Elections

Desert blues for the Congress

Our Bureau New Delhi/Jaipur | Updated on April 29, 2019 Published on April 29, 2019

Voters display their identity cards as they wait in a queue to cast their votes at a polling station in Ajmer district   -  -

The BJP has tried harder to recover ground lost to the Congress in Rajasthan

The rising temperature in the desert State also means power shortages illustrative of the simmering discontent against the newly-elected Congress government, which strained to hold on to its recent Assembly election victory as 13 of the 25 seats in Rajasthan voted on Monday.

The BJP, on its part, has worked overtime to correct the caste arithmetic and whip up popular outrage against the State Government. In the 2014 elections, BJP won all the 25 seats in the State.

By 3 pm on Monday, as many as 54.77 per cent voters had cast their votes, indicating that the turnout was likely to match the record 63.09 per cent in the 2014 polls. The voter turnout of 63.09 per cent in 2014 reflected a wave in favour of the BJP as it was a staggering 15 percentage point increase over the 2009 elections.

But by 2018, anti-incumbency against the State government coupled with the anger of certain dominant social groups such as the Rajputs over certain issues — the Centre’s overturning of the Supreme Court’s decision to dilute the provisions of the SC/ST (Prevention of Atrocities Act) and protests against the depiction of fictional Rajput princess Padmavati — switched the voter over to the Congress which missed the majority mark by one seat in the Assembly elections held last year.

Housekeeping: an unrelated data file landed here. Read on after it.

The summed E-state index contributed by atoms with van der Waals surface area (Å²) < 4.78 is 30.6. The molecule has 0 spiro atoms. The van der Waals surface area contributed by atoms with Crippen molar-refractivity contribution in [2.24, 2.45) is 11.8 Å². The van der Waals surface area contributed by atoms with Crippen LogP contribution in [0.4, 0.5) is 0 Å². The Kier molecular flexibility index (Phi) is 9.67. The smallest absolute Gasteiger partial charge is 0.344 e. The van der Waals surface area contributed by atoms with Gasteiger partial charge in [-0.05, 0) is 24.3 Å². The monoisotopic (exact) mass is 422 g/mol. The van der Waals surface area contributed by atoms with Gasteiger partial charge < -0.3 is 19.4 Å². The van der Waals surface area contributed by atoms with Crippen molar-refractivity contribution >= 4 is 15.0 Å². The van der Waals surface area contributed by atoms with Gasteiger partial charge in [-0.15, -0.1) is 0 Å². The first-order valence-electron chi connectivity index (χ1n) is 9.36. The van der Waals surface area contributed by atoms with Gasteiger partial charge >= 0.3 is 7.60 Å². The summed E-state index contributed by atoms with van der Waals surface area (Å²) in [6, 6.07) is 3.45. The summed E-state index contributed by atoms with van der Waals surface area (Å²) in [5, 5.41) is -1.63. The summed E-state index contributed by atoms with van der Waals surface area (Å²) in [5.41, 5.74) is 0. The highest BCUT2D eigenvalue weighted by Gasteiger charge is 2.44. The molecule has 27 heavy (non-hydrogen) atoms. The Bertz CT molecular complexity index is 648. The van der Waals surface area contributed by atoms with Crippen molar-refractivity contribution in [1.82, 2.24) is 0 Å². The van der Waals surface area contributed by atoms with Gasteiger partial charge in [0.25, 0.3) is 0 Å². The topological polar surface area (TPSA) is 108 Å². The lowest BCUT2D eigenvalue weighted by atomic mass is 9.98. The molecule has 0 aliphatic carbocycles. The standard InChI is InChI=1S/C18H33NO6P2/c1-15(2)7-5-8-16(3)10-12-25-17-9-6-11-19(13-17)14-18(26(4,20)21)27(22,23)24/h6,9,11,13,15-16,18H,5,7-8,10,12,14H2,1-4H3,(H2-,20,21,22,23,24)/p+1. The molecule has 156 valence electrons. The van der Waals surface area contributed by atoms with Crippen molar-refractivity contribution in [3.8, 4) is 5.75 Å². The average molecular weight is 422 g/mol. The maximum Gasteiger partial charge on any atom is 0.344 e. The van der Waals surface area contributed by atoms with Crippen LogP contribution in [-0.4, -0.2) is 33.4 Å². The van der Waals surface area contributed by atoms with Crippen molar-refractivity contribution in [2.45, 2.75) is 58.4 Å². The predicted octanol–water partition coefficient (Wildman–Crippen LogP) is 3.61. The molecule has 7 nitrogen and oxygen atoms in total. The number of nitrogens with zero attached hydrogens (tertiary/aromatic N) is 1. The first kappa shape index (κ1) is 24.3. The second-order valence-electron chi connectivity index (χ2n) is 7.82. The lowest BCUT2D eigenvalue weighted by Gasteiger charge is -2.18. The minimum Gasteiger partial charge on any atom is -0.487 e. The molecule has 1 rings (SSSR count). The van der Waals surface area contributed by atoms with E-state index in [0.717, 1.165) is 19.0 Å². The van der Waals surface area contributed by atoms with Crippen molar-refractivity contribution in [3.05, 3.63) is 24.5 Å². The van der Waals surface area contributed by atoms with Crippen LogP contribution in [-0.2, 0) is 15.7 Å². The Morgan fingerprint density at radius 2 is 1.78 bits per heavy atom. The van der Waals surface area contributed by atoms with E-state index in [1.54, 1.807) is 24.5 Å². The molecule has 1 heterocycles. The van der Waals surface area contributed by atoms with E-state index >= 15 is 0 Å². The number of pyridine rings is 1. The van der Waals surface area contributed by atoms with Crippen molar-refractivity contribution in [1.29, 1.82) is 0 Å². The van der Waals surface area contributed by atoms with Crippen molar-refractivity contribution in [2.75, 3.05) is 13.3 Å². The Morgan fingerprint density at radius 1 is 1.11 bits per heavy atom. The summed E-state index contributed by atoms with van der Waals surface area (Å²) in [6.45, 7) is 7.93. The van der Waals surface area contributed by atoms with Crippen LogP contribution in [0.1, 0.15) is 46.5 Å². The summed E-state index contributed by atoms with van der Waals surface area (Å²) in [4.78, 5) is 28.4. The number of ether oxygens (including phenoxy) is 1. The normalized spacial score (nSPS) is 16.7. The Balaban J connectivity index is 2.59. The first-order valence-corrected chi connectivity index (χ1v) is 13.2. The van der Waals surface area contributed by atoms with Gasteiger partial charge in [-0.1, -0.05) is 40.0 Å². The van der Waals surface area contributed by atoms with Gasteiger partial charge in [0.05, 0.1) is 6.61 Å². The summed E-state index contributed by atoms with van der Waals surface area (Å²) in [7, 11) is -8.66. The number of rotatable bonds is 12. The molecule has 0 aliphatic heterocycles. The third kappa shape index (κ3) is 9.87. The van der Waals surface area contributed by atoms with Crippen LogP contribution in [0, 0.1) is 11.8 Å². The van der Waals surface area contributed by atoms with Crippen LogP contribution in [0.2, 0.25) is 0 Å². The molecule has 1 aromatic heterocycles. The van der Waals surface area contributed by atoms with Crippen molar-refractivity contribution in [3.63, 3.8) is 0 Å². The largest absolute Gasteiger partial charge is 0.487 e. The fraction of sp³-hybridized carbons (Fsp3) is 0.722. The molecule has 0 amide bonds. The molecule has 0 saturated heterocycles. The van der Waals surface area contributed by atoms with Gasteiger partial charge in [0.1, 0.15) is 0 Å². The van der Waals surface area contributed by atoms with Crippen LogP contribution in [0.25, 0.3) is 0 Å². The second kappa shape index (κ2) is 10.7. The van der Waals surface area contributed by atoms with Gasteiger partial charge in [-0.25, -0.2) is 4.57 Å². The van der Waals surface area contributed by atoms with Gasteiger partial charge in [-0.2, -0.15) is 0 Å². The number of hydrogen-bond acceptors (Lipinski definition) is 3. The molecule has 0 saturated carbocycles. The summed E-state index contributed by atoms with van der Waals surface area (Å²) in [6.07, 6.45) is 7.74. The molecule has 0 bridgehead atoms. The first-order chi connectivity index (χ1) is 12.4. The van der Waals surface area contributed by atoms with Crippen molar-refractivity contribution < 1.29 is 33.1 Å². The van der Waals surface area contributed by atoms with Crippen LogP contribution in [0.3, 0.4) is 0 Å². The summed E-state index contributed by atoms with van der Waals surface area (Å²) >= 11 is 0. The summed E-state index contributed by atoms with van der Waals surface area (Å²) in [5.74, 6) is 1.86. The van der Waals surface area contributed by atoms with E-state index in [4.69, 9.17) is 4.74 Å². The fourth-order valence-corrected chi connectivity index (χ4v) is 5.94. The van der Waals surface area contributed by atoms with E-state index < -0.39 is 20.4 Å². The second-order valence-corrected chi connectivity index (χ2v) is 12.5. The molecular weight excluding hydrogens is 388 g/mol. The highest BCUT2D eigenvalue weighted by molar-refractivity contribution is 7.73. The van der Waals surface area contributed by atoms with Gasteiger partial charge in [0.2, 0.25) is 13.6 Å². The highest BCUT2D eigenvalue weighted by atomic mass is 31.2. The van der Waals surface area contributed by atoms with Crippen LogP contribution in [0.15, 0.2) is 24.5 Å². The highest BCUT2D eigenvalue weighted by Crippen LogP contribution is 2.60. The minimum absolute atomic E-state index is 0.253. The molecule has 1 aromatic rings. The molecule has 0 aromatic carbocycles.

During the Assembly polls, BJP stalwart and Rajput leader Jashwant Singh’s son Manvendra joined the Congress and contested against the then Chief Minister Vasundhara Raje.

However, according to a senior BJP leader, the situation has changed dramatically since last autumn.

“We are now in a position to win at least 20 of the 25 seats in Rajasthan. First of all, infighting between Sachin Pilot (Deputy Chief Minister) and Ashok Gehlot (Chief Minister) is crippling administration in the State and alienating communities such as the Gujjars, who in the hope of installing Pilot as CM, had voted en masse for the Congress in the Assembly elections. There is electricity shortage in the rural areas and the Congress has failed to fulfil its electoral promises of farm-loan waivers and unemployment doles,” said the BJP leader.

The BJP has pulled a coup by aligning with the emerging Jat leader Hanuman Beniwal. Jats have been the supporters of the Congress and Beniwal, whose newly-formed Rashtriya Loktantrik Party (RLTP) won three seats — Khinvsar, Merta and Bhopalgarh — in the last year’s Assembly elections, was in touch with the Congress till late last month.

But the BJP weaned him away and the party hopes that their new ally will influence voters in their favour in Barmer, Nagaur, Jodhpur, Pali and some parts of Sikar in the Marwar region. The BJP has also re-inducted Gujjar leader Kirori Singh Bainsla to reach out to this other community which forms nearly 9 per cent of the State’s population.

 

For the latest on elections: Elections 2019

Published on April 29, 2019
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